Last evening, I watched my first full F1 race in several years (we did occasionally switch to the cricket, but those moments were brief). I hadn’t anticipated the start of a season with such eagerness in a long while. All this time, I kept following commentary on Twitter, where most of the teams engage in a lot of entertaining banter — especially the midfield teams, with all of whom I want to be friends. However, I didn’t sit down to watch a race. What was the point, when Lewis Hamilton would taunt Max Verstappen with a hope of victory, then take the chequered flag anyway?
I could have watched it for the racing, which should ideally be the point, but I also need my team to do well, or someone to root strongly for. It never really clicked after Michael Schumacher quit Ferrari. Kimi Räikkönen’s 2007 Championship was probably the last thing in F1 I celebrated, and I was heartbroken when the title slipped away from Felipe Massa’s hands at Brazil 2008. Since then, with Sebastian Vettel and Hamilton distributing the titles between themselves (and oh yes, Nico Rosberg, a victory I enjoyed simply to be contrary), none in a Ferrari, things have gone mostly downhill.
In the early 2000s, I watched the races religiously. When I worked on Physics problems related to Bernoulli’s Principle and the examples spoke of aircraft wings, I thought of race cars. I was delighted when Force India came into existence and hoped that I would work with them some day. (A teacher wisely asked me to set my sights on a top team.) Of course, there was nothing Indian about Force India, but we celebrate any Indian connection we can find in motorsport, and get utterly excited when an Indian driver is in the picture. No pressure, Jehan Daruvala!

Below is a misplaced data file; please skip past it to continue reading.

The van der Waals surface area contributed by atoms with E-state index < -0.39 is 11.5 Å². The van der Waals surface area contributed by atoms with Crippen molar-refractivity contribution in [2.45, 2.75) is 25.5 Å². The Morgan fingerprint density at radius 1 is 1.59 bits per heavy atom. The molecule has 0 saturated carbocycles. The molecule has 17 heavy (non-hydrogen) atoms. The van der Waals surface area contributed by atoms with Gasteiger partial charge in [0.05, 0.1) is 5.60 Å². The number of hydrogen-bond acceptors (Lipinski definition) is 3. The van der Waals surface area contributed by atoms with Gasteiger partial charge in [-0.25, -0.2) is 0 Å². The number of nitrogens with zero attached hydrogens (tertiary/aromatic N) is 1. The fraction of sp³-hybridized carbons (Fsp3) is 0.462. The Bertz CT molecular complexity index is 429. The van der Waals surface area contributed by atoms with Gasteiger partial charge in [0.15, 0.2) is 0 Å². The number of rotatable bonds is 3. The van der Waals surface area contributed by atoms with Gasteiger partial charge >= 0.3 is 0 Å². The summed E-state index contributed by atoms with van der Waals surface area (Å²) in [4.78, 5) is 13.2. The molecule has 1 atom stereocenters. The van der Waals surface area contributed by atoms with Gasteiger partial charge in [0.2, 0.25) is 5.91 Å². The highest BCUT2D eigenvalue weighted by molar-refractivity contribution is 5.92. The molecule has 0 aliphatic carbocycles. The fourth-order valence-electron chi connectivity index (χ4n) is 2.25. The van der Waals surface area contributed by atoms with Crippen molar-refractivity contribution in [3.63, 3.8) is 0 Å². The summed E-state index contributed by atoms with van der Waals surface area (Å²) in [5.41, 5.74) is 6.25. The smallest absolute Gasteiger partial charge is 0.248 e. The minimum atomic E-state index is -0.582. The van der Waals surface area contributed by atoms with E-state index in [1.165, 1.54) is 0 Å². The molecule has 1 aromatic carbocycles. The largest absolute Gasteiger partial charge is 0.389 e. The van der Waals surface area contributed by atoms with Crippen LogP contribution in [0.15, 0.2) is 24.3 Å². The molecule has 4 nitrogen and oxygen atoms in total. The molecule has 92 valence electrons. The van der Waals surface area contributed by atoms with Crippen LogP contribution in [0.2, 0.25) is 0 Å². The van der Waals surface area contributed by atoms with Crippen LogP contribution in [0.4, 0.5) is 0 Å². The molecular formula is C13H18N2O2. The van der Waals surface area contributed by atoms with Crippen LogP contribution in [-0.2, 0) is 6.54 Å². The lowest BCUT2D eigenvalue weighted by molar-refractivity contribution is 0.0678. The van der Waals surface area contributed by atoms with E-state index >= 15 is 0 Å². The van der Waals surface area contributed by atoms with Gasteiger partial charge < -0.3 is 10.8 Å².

I must admit that a lot of my interest this year stems from the entry of Mick Schumacher. In his clunky Haas, he will probably be the backmarker seeing blue flags for a couple of years, but can I tell you how delighted I was when he finished his debut F1 race, and that too in 16th position? He recovered from a spin and kept going, benefiting from other retirements and mechanical problems, not to finish last.
Seeing ‘MSC’ on the screen is a thing of sheer joy. Michael Schumacher introduced me to F1 and taught me a lot of things about focus, discipline, and grit. (I wrote about this a few years ago.) He is the one I look up to when I’m going through tough times at work or in life. And to see Mick on the grid now, having worked his way up through the junior championships, is pure happiness. How someone so young takes pressure this comfortably is beyond me — but he is not a stranger to difficult circumstances, and is in all likelihood prepared for a good deal of hard work and scrutiny.
Ferrari might be a similar story this year. Watching Charles Leclerc slip down the grid felt familiar; Carlos Sainz hung in for a points finish. But this is not the team I worshipped and I want to see them back on top, fighting for the Constructors’ title. While the fight between Hamilton and Verstappen was tense and I was hoping Verstappen would come through for the win, I wasn’t utterly disappointed when he didn’t. I am at a point where I want a different winner just for the novelty of it. I have nothing against Hamilton, and I enjoyed Schumacher’s years of dominance as a Ferrari fan, but it does get boring. A few Leclerc wins wouldn’t hurt, but please, Ferrari, do something!
That said, watching the fireworks over Bahrain at the close of the race reminded me just how enjoyable F1 — or sport in general — makes Sunday evenings. Especially in the middle of the year, when tennis, cricket, MotoGP, and F1 jostle for supremacy, there is so much goodness (and spice) to liven up your Monday mornings, followed by four days of looking forward to more sport. All I want now is for Ferrari to bring back the glory days and give me the revelry of the Italian anthem on Sunday evenings.
PS. I never ended up working in F1, but who knows, I still might!